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American Music Awards: Three reasons to watch, three reasons to avoid

November 20, 2009 |  5:03 pm


It's hard to imagine that this is finally happening. A music awards show without Kanye West and/or Taylor Swift will go down on Sunday night, and right here in our hometown.

The American Music Awards are set for a live Sunday night broadcast -- tape-delayed for the West Coast. Set to air at 8 p.m. on ABC, expect at least 20 music performances, and the occasional fan-voted award to be handed out at the gala at downtown's Nokia Theatre. 

In a tradition started last year by Pop & Hiss, here's three reasons to tune in, and three reasons one may be better off catching up on those episodes of "The Mentalist" you have on your DVR.

Reasons to watch:

1. Rihanna. Her "Russian Roulette" stands as one of the starkest, bravest, toughest singles to be released in 2009. The fact that it came from one of the world's biggest pop stars, and sounded more fit for a horror soundtrack than a dance floor, only added to its mystique. Even if it's not the song she'll be performing Sunday, it instantly catapulted Rihanna from a singles artist to a serious force to be reckoned with. 

2. Lady Gaga. In terms of unpredictable pop stars, no one, perhaps, can top one Mr. West. But the man who should have been Gaga's touring partner is a bit MIA at the moment, and likely won't grace an awards  show again until the Grammys, if they'll have him. But in the absence of Kanye, Gaga can be counted on for some sort of spectacle, even if her award-show speeches won't be quite as off the cuff. Her recent video for "Bad Romance" was a sci-fi-inspired explosion of arresting images, and her last major TV appearance -- a performance on "Saturday Night Live" -- featured the artist completely breaking down her hits.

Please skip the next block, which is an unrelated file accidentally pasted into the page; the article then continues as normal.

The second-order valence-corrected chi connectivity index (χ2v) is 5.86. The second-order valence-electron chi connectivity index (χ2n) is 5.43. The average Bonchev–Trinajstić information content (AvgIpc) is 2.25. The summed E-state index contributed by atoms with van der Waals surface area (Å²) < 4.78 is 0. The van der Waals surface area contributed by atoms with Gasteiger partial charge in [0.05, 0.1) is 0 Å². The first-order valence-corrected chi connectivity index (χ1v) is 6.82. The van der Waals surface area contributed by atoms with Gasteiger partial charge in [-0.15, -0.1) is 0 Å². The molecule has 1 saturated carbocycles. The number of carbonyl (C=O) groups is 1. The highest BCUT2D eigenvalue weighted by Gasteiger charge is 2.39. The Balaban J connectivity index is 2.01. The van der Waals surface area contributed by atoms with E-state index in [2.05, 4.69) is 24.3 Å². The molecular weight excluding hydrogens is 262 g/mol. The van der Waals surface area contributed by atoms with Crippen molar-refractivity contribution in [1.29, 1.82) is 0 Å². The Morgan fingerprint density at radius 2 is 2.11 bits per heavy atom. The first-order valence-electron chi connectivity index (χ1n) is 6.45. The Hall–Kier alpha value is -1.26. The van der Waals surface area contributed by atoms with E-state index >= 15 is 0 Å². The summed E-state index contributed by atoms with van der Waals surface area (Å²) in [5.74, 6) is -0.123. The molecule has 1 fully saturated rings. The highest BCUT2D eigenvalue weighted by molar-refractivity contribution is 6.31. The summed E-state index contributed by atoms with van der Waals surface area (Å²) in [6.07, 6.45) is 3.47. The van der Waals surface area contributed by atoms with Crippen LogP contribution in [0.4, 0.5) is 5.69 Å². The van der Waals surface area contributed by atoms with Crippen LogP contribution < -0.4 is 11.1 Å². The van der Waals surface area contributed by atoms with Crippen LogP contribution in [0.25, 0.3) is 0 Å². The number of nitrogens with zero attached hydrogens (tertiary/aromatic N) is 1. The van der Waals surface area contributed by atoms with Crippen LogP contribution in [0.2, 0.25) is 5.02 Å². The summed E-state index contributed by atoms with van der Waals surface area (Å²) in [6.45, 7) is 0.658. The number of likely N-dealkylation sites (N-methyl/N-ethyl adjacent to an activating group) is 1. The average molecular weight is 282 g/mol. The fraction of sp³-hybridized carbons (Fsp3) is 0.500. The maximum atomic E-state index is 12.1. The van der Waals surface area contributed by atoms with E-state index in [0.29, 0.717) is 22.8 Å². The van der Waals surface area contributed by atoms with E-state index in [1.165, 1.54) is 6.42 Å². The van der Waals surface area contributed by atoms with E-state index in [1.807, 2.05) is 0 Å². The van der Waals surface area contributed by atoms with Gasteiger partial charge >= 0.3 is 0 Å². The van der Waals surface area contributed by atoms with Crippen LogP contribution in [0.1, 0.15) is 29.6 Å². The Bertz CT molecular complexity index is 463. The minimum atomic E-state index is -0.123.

3. Because the Bears are on. This doesn't really apply to those of us on the West Coast, where the American Music Awards will air later than the rest of the country, but there won't be anything broadcast on the gala that comes close to the train wreck that is the 2009 Chicago Bears. Heck, you can slap Adam Lambert, Carrie Underwood and 50 Cent together for a medley of Broadway hits of the '40s, and the three of them doing the foxtrot would make for more captivating television than the Chicago branch of the National Football League. 

Reasons to skip are after the jump.

1. In a week and a half, Grammy nominations will be announced. And that's really the official start of music award season. Yes, the Country Music Assn. Awards are nice and all, but true awards show bickering and griping shouldn't start until Dec. 2, when the Grammy noms are unveiled. This is like a preseason warm-up.

2. One of the biggest music stories of 2009 is not scheduled to be present. Swift just cleaned up at the CMAs, and she's on track to score a number of Grammy nominations, including album of the year. But she's not on the performance roster for the AMAs. The country superstar may very well end up with 2009's top-selling album, and her absence is a glaring omission, especially considering she has six nominations.

3. There's no suspense. At the very least, the Grammys are good for some head-scratching (see Herbie Hancock, 2008, album of the year). Additionally, one of the more fun -- and still somewhat surprising Grammy categories -- is best new artist. But the American Music Awards are based largely on data from Nielsen SoundScan, meaning the public has already voted for these artists with their dollars. There will be no Ledisi to come out of nowhere at the AMAs. Imagine taking "American Idol" winners Carrie Underwood,  Kelly Clarkson and David Cook, placing them together in a new "best of the Idols" category, and asking the public to vote all over again. That's sort of what the American Music Awards are like.

Bonus reason to skip: Love him or hate him, Kanye and his award antics are the only moments that actually feel somewhat random at these awards galas. Kanye, we miss you. Awards shows just won't be the same with you gone.

-- Todd Martens

Photo: Rihanna performs in 2008. Credit: Kevin P. Casey / For The Times


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